This Is What Happens When You Get Dehydrated While Pregnant

It's important to stay hydrated, especially during pregnancy. Dehydration occurs when you lose more fluid than you take in, leading to an imbalance in electrolytes. They include dry mouth, dry skin, dark-colored urine, infrequent urination, exhaustion, and constipation. More severe dehydration symptoms include confusion, dizziness, seizures, heatstroke, and low blood pressure (via Mayo Clinic).

Dehydration doesn't just affect the mom-to-be, but also the baby. Risk factors associated with dehydration during pregnancy include neural tube defects, amniotic fluid deficiency, and premature labor (via American Pregnancy Association). 

A 2021 study in the Journal of Nutritional Science found a link between chronic dehydration during pregnancy and impacted birth weight and size of the baby, specifically head and chest circumference. Researchers observed that the more a mother stayed hydrated during pregnancy, the greater the newborn's head and chest size. The study showed that nutritional and maternal behavior, in terms of water intake, had a direct impact on fetal development.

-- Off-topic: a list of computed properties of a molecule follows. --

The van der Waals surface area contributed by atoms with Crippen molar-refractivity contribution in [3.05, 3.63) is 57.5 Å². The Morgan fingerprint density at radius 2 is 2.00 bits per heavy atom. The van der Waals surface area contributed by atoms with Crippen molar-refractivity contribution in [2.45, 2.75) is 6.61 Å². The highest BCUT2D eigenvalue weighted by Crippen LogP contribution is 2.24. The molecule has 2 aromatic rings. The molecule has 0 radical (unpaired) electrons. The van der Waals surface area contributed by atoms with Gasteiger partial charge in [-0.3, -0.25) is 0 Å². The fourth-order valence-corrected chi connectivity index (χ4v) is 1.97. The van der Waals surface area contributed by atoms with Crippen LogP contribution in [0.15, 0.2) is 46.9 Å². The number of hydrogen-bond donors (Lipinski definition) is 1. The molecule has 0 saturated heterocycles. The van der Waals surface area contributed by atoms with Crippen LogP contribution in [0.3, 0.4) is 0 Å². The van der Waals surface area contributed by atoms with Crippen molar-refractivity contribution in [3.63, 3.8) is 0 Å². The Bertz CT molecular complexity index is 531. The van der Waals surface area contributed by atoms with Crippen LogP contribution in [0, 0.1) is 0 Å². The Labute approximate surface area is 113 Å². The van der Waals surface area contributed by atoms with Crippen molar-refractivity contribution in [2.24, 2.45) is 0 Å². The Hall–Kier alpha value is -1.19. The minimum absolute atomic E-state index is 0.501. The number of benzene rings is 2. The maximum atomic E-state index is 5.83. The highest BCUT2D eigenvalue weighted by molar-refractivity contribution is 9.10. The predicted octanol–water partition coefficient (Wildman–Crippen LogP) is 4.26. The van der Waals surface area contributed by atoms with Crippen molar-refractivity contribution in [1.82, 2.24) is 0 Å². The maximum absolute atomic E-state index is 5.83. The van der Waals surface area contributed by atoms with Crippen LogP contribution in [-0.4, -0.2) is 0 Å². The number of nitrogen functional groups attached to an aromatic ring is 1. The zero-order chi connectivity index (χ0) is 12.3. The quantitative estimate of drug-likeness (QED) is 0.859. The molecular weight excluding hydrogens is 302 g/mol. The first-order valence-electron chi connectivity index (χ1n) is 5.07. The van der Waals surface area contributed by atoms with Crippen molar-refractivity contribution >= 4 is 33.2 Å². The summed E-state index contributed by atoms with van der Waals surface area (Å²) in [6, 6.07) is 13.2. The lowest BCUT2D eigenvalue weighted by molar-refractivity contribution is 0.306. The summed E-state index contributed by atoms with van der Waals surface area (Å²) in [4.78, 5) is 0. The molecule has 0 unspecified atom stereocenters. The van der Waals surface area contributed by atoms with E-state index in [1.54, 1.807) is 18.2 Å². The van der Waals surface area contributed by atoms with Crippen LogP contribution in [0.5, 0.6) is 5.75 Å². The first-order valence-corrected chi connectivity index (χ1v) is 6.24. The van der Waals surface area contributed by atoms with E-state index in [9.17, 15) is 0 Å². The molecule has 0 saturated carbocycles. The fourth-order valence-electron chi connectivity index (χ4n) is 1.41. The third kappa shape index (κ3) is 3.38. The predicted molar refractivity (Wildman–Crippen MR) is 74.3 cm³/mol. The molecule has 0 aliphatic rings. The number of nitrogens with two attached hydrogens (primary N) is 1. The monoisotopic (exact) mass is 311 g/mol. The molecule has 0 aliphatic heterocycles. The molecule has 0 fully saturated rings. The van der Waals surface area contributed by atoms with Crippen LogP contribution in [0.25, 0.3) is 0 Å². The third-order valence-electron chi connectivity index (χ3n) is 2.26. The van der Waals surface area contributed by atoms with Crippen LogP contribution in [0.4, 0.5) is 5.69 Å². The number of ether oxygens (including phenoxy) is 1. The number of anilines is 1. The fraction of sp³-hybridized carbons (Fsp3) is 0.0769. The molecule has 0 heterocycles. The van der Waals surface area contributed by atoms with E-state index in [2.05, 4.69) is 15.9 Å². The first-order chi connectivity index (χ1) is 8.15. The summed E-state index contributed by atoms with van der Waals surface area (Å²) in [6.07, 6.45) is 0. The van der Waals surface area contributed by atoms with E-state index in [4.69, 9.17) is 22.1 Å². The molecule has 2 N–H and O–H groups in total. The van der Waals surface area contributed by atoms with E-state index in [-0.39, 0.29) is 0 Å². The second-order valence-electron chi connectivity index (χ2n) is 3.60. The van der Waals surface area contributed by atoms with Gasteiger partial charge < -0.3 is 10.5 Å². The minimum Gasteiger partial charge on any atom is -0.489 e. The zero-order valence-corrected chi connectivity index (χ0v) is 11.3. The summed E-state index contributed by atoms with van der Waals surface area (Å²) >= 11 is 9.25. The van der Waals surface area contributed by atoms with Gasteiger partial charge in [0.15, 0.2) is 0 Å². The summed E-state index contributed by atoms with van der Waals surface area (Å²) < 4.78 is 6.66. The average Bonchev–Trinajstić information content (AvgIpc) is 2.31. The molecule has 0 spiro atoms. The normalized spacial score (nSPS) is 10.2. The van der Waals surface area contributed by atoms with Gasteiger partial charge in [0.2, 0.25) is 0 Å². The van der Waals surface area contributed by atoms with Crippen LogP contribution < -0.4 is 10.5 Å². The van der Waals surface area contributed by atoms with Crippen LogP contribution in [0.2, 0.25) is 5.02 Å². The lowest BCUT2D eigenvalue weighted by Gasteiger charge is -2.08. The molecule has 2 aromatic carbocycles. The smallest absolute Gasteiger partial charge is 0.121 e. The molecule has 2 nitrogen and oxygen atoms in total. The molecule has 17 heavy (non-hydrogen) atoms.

How to prevent pregnancy dehydration

It's not easy being a mom-to-be and it's important to be mindful of body temperature changes that naturally occur as a result of pregnancy (via Live Science). Many women actually sweat more during pregnancy, so staying cool in warmer temperatures and getting plenty of water can help prevent dehydration. Doctors recommend that pregnant women aim for 8-12 glasses of water per day (via The American College of Obstetricians and Gynecologists).

Some great ways to boost hydration are to drink water between meals (especially if you're prone to indigestion), avoid caffeinated beverages like coffee and soda, and drink water even when you don't feel thirsty. If you're prone to vomiting, diarrhea, or excessive sweating (like during exercise, for instance), be sure to replace any of the fluids you may have lost. By staying on top of hydration, you can help boost the good health of you and your baby.